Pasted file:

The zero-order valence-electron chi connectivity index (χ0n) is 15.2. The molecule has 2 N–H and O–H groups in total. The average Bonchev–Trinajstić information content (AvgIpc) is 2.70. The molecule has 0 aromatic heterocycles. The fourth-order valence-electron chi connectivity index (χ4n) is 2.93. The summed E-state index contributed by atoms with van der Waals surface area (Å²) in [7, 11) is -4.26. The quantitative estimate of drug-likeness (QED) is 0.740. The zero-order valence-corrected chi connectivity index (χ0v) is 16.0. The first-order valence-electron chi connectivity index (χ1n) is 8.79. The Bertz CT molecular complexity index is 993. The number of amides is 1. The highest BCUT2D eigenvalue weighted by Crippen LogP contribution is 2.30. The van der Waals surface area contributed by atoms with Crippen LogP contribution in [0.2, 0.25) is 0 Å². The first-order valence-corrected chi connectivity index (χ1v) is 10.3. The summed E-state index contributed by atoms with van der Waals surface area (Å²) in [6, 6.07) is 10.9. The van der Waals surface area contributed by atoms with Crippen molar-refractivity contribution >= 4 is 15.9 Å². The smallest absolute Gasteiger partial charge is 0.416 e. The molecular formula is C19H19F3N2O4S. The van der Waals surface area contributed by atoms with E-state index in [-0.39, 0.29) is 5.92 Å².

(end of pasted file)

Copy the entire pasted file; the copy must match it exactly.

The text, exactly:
The zero-order valence-electron chi connectivity index (χ0n) is 15.2. The molecule has 2 N–H and O–H groups in total. The average Bonchev–Trinajstić information content (AvgIpc) is 2.70. The molecule has 0 aromatic heterocycles. The fourth-order valence-electron chi connectivity index (χ4n) is 2.93. The summed E-state index contributed by atoms with van der Waals surface area (Å²) in [7, 11) is -4.26. The quantitative estimate of drug-likeness (QED) is 0.740. The zero-order valence-corrected chi connectivity index (χ0v) is 16.0. The first-order valence-electron chi connectivity index (χ1n) is 8.79. The Bertz CT molecular complexity index is 993. The number of amides is 1. The highest BCUT2D eigenvalue weighted by Crippen LogP contribution is 2.30. The van der Waals surface area contributed by atoms with Crippen LogP contribution in [0.2, 0.25) is 0 Å². The first-order valence-corrected chi connectivity index (χ1v) is 10.3. The summed E-state index contributed by atoms with van der Waals surface area (Å²) in [6, 6.07) is 10.9. The van der Waals surface area contributed by atoms with Crippen molar-refractivity contribution >= 4 is 15.9 Å². The smallest absolute Gasteiger partial charge is 0.416 e. The molecular formula is C19H19F3N2O4S. The van der Waals surface area contributed by atoms with E-state index in [-0.39, 0.29) is 5.92 Å².